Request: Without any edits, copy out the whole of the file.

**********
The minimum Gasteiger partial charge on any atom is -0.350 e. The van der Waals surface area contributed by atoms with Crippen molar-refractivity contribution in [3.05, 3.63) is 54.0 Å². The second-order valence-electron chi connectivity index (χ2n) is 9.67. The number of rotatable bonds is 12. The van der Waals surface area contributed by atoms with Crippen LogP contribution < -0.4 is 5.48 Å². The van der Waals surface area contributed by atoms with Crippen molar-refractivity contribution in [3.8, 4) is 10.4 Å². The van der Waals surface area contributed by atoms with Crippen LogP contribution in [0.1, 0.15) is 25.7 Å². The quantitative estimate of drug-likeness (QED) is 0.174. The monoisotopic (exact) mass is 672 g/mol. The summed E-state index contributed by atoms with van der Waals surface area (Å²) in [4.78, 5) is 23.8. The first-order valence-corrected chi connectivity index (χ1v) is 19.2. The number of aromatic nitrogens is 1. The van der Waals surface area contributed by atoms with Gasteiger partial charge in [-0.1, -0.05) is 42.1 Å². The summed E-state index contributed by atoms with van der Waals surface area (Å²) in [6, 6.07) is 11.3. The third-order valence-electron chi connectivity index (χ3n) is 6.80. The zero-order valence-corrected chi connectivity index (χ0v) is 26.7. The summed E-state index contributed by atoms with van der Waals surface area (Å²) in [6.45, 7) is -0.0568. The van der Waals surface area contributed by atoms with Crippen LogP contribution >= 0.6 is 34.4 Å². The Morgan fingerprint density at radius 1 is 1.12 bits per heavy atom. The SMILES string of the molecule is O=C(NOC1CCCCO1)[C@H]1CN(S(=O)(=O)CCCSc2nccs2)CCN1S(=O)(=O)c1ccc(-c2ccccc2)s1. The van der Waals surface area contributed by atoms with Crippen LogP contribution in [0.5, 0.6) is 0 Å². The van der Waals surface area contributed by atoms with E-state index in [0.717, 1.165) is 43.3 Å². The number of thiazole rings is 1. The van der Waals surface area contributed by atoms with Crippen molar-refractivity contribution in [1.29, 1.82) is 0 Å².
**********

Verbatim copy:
The minimum Gasteiger partial charge on any atom is -0.350 e. The van der Waals surface area contributed by atoms with Crippen molar-refractivity contribution in [3.05, 3.63) is 54.0 Å². The second-order valence-electron chi connectivity index (χ2n) is 9.67. The number of rotatable bonds is 12. The van der Waals surface area contributed by atoms with Crippen LogP contribution < -0.4 is 5.48 Å². The van der Waals surface area contributed by atoms with Crippen molar-refractivity contribution in [3.8, 4) is 10.4 Å². The van der Waals surface area contributed by atoms with Crippen LogP contribution in [0.1, 0.15) is 25.7 Å². The quantitative estimate of drug-likeness (QED) is 0.174. The monoisotopic (exact) mass is 672 g/mol. The summed E-state index contributed by atoms with van der Waals surface area (Å²) in [4.78, 5) is 23.8. The first-order valence-corrected chi connectivity index (χ1v) is 19.2. The number of aromatic nitrogens is 1. The van der Waals surface area contributed by atoms with Gasteiger partial charge in [-0.1, -0.05) is 42.1 Å². The summed E-state index contributed by atoms with van der Waals surface area (Å²) in [6, 6.07) is 11.3. The third-order valence-electron chi connectivity index (χ3n) is 6.80. The zero-order valence-corrected chi connectivity index (χ0v) is 26.7. The summed E-state index contributed by atoms with van der Waals surface area (Å²) in [6.45, 7) is -0.0568. The van der Waals surface area contributed by atoms with Crippen LogP contribution >= 0.6 is 34.4 Å². The Morgan fingerprint density at radius 1 is 1.12 bits per heavy atom. The SMILES string of the molecule is O=C(NOC1CCCCO1)[C@H]1CN(S(=O)(=O)CCCSc2nccs2)CCN1S(=O)(=O)c1ccc(-c2ccccc2)s1. The van der Waals surface area contributed by atoms with Crippen LogP contribution in [0.5, 0.6) is 0 Å². The van der Waals surface area contributed by atoms with E-state index in [0.717, 1.165) is 43.3 Å². The number of thiazole rings is 1. The van der Waals surface area contributed by atoms with Crippen molar-refractivity contribution in [1.29, 1.82) is 0 Å².